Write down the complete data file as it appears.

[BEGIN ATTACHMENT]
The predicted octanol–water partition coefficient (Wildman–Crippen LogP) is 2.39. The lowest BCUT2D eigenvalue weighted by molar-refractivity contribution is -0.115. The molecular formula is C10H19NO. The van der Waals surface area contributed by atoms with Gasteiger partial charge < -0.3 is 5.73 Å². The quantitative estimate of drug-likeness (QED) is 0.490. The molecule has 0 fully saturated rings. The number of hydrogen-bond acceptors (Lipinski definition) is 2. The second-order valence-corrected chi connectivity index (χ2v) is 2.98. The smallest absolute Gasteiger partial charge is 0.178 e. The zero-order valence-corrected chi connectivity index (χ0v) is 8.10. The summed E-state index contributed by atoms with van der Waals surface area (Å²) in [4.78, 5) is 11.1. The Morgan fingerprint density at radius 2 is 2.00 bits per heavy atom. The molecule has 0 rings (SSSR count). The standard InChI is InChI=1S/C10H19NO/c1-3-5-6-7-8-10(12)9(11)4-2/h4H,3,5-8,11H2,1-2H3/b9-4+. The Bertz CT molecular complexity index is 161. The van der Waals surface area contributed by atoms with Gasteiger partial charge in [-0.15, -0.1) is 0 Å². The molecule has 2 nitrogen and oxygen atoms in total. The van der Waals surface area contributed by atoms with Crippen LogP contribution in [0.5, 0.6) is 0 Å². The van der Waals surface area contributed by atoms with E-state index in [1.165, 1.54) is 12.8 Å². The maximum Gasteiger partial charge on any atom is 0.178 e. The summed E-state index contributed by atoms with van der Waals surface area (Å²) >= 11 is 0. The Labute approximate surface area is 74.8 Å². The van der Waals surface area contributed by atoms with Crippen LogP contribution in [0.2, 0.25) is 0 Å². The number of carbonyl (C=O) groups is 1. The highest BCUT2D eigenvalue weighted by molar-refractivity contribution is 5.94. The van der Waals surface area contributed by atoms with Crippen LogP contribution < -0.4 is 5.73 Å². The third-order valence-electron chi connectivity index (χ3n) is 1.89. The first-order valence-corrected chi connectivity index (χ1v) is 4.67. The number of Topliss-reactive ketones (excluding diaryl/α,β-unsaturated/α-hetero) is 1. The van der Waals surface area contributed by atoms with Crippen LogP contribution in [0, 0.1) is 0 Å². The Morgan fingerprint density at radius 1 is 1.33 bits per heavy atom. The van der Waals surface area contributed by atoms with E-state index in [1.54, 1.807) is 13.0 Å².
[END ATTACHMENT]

The predicted octanol–water partition coefficient (Wildman–Crippen LogP) is 2.39. The lowest BCUT2D eigenvalue weighted by molar-refractivity contribution is -0.115. The molecular formula is C10H19NO. The van der Waals surface area contributed by atoms with Gasteiger partial charge < -0.3 is 5.73 Å². The quantitative estimate of drug-likeness (QED) is 0.490. The molecule has 0 fully saturated rings. The number of hydrogen-bond acceptors (Lipinski definition) is 2. The second-order valence-corrected chi connectivity index (χ2v) is 2.98. The smallest absolute Gasteiger partial charge is 0.178 e. The zero-order valence-corrected chi connectivity index (χ0v) is 8.10. The summed E-state index contributed by atoms with van der Waals surface area (Å²) in [4.78, 5) is 11.1. The Morgan fingerprint density at radius 2 is 2.00 bits per heavy atom. The molecule has 0 rings (SSSR count). The standard InChI is InChI=1S/C10H19NO/c1-3-5-6-7-8-10(12)9(11)4-2/h4H,3,5-8,11H2,1-2H3/b9-4+. The Bertz CT molecular complexity index is 161. The van der Waals surface area contributed by atoms with Gasteiger partial charge in [-0.15, -0.1) is 0 Å². The molecule has 2 nitrogen and oxygen atoms in total. The van der Waals surface area contributed by atoms with Crippen LogP contribution in [0.5, 0.6) is 0 Å². The van der Waals surface area contributed by atoms with E-state index in [1.165, 1.54) is 12.8 Å². The maximum Gasteiger partial charge on any atom is 0.178 e. The summed E-state index contributed by atoms with van der Waals surface area (Å²) >= 11 is 0. The Labute approximate surface area is 74.8 Å². The van der Waals surface area contributed by atoms with Crippen LogP contribution in [0.2, 0.25) is 0 Å². The number of carbonyl (C=O) groups is 1. The highest BCUT2D eigenvalue weighted by molar-refractivity contribution is 5.94. The van der Waals surface area contributed by atoms with Crippen LogP contribution < -0.4 is 5.73 Å². The third-order valence-electron chi connectivity index (χ3n) is 1.89. The first-order valence-corrected chi connectivity index (χ1v) is 4.67. The number of Topliss-reactive ketones (excluding diaryl/α,β-unsaturated/α-hetero) is 1. The van der Waals surface area contributed by atoms with Crippen LogP contribution in [0, 0.1) is 0 Å². The Morgan fingerprint density at radius 1 is 1.33 bits per heavy atom. The van der Waals surface area contributed by atoms with E-state index in [1.54, 1.807) is 13.0 Å².